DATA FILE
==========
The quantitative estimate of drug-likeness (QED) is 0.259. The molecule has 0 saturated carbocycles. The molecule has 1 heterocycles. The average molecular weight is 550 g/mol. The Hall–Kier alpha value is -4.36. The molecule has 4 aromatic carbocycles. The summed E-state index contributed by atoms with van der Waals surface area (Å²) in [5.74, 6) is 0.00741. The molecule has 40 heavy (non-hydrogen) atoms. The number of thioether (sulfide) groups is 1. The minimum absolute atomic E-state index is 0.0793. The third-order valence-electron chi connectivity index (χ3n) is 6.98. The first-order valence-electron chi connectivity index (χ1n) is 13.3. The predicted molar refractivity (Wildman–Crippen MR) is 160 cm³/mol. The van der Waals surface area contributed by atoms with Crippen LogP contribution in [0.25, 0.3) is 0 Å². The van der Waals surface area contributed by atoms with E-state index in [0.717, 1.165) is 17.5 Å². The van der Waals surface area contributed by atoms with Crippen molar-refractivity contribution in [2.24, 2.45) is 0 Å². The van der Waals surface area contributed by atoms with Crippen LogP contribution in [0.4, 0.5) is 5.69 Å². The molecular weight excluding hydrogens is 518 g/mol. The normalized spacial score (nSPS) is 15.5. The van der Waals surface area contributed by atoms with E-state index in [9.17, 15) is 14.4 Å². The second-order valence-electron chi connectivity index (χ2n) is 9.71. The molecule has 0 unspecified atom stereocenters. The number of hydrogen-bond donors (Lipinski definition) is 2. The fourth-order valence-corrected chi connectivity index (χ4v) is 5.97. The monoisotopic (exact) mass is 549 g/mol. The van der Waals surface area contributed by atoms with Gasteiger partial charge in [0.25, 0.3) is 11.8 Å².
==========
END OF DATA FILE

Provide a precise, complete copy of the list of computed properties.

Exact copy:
The quantitative estimate of drug-likeness (QED) is 0.259. The molecule has 0 saturated carbocycles. The molecule has 1 heterocycles. The average molecular weight is 550 g/mol. The Hall–Kier alpha value is -4.36. The molecule has 4 aromatic carbocycles. The summed E-state index contributed by atoms with van der Waals surface area (Å²) in [5.74, 6) is 0.00741. The molecule has 40 heavy (non-hydrogen) atoms. The number of thioether (sulfide) groups is 1. The minimum absolute atomic E-state index is 0.0793. The third-order valence-electron chi connectivity index (χ3n) is 6.98. The first-order valence-electron chi connectivity index (χ1n) is 13.3. The predicted molar refractivity (Wildman–Crippen MR) is 160 cm³/mol. The van der Waals surface area contributed by atoms with Crippen LogP contribution in [0.25, 0.3) is 0 Å². The van der Waals surface area contributed by atoms with E-state index in [0.717, 1.165) is 17.5 Å². The van der Waals surface area contributed by atoms with Crippen molar-refractivity contribution in [2.24, 2.45) is 0 Å². The van der Waals surface area contributed by atoms with Crippen LogP contribution in [0.4, 0.5) is 5.69 Å². The molecular weight excluding hydrogens is 518 g/mol. The normalized spacial score (nSPS) is 15.5. The van der Waals surface area contributed by atoms with E-state index in [9.17, 15) is 14.4 Å². The second-order valence-electron chi connectivity index (χ2n) is 9.71. The molecule has 0 unspecified atom stereocenters. The number of hydrogen-bond donors (Lipinski definition) is 2. The fourth-order valence-corrected chi connectivity index (χ4v) is 5.97. The monoisotopic (exact) mass is 549 g/mol. The van der Waals surface area contributed by atoms with Gasteiger partial charge in [0.25, 0.3) is 11.8 Å².